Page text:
PBMR (Pty) Ltd. has taken one more step in its careful journey to build a new type of nuclear power plant – one whose heat will be produced in a continuously refreshed bed of high temperature spheres made of heavy metal and graphite.
On August 22, 2008, the company announced that it had signed a contract for engineering, procurement, project and construction management (EPCM) services to build a 165 MWe commercial scale, emission free, demonstration plant near Cape Town, South Africa. The approximate value of the contract is a quarter of a billion US dollars.
The contract, awarded to joint venture between the Canadian firm SNC-Lavalin Group and the South African firm Murray & Roberts, includes not only the power module, but also a commercial scale fuel manufacturing plant that will produce the 6 cm diameter fuel elements the plant needs.
This contract covers Phase II of a project that has seen its share of successes and challenges.
The pre-development stages of this project date back to the late 1980s when some members of Eskom, South Africa’s main electric power utility, recognized that the company’s existing infrastructure of large coal plants located near highly productive fields was not a model that could be expanded. Those visionaries saw a rapidly growing demand for electric power as the majority population gained entry into the type of lifestyle that had been forcefully denied under apartheid.
A small number of people were aware that Germany had decided to abandon a very promising technology for building small, modular nuclear plants that had proven that they could withstand a complete loss of cooling without causing any damage to the plant. The technology had been successfully demonstrated for more than 20 years at Julich with the AVR.
Unfortunately, strong anti-nuclear movements seized on the events at Chernobyl in 1986 to push the government to deny long term operating permission to the Thorium High Temperature Reactor (THTR), a commercial scale follow on to the AVR. Those same pressures caused Siemens / Interatom to abandon plans to build a series of modular units.
From a marketing point of view in the late 1980s, the pebble bed designs had a glaring challenge; they used graphite as a moderator. At the time, the world had been convinced, through massive repetition of a quarter truth, that it was best to avoid using graphite in a nuclear reactor. The half truth was a lesson learned from Chernobyl, but the other 3/4 of the truth was that it is best to avoid using graphite in a water cooled reactor that is put into an unstable operating condition by operators who feel pressured to complete a poorly designed test.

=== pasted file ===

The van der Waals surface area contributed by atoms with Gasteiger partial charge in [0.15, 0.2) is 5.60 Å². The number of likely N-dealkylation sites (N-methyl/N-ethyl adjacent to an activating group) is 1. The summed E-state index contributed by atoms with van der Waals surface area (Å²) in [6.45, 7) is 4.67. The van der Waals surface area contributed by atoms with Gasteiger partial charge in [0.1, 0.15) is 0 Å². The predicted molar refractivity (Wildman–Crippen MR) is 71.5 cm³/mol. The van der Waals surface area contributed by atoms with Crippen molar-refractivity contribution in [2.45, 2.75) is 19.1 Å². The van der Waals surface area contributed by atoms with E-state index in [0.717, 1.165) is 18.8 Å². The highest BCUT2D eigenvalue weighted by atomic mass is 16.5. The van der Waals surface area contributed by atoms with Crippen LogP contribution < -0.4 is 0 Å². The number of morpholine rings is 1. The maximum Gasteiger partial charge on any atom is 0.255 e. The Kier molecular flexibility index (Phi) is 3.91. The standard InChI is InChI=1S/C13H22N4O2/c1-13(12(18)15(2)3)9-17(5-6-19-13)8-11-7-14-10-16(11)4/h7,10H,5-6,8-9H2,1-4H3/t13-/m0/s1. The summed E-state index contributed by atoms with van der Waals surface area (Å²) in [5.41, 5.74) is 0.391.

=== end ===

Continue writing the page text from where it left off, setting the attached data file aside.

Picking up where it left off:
Darn – it is hard to avoid digressing on this topic. The history is long and fascinating. Bottom line is that Eskom took advantage of Germany’s decision to abandon pebble beds to buy information about the technology for a very good price.
Back to today – the PBMR is very different from a conventional light water reactor. Its fuel design is in use in only one prototype reactor operating in China – the 10 MWth HTR-10 at Tsinghua University. The pebble plants use an inert gas to move the reactor heat to machinery that can convert heat into motion and then into electricity.
In the case of the PBMR, the hot gas will turn turbines that look a lot like combustion gas turbines without exhaust stacks while in the HTR-10 the hot gas circulates through a smoke stack free boiler to produce high quality steam. The Chinese operators of the HTR-10 have been pleased enough with its performance to move forward into commercial scale production.
The current idea for the PBMR modules is that they can be built either individually or in packs. Distributed plants can power concentrations of people – 165 MW is enough for a moderately sized city of well over 100,000 people. To gain economies of scale, PBMR (Pty) Ltd. envisions the modules being grouped in packs of 8 or more to produce as much power on a single site – with a single infrastructure investment and a flexible work force – as a large, more conventional light water reactor.
The economics for the system begin to look really attractive once production volumes exceed 24 modules. Moderate volume series production is a concept that is a bit unfamiliar to people in the conventional nuclear industry, but it is well understood by manufacturers of other large, complex equipment like locomotives, ships, and commercial aircraft.
South Africa, despite some focused opposition from a small group of detractors at Earthlife, has continued to invest in the PBMR project because it makes sense. South Africa desperately needs reliable electrical power to keep lifting the living standards of its population and the PBMR offers a flexible, new way to meet that need. When people realize that the only real alternative to coal – which currently produces 95% of the electricity in South Africa – is nuclear power, they begin to realize that the detractors may be wrong.
Photo credit and disclosure – The pebble in the photo is a personal souvenir that I obtained during a visit to General Atomics in 1994. I have been a fan of high temperature reactors since 1991 and founded Adams Atomic Engines, Inc. in 1993 to explore ways to take advantage of the technology.
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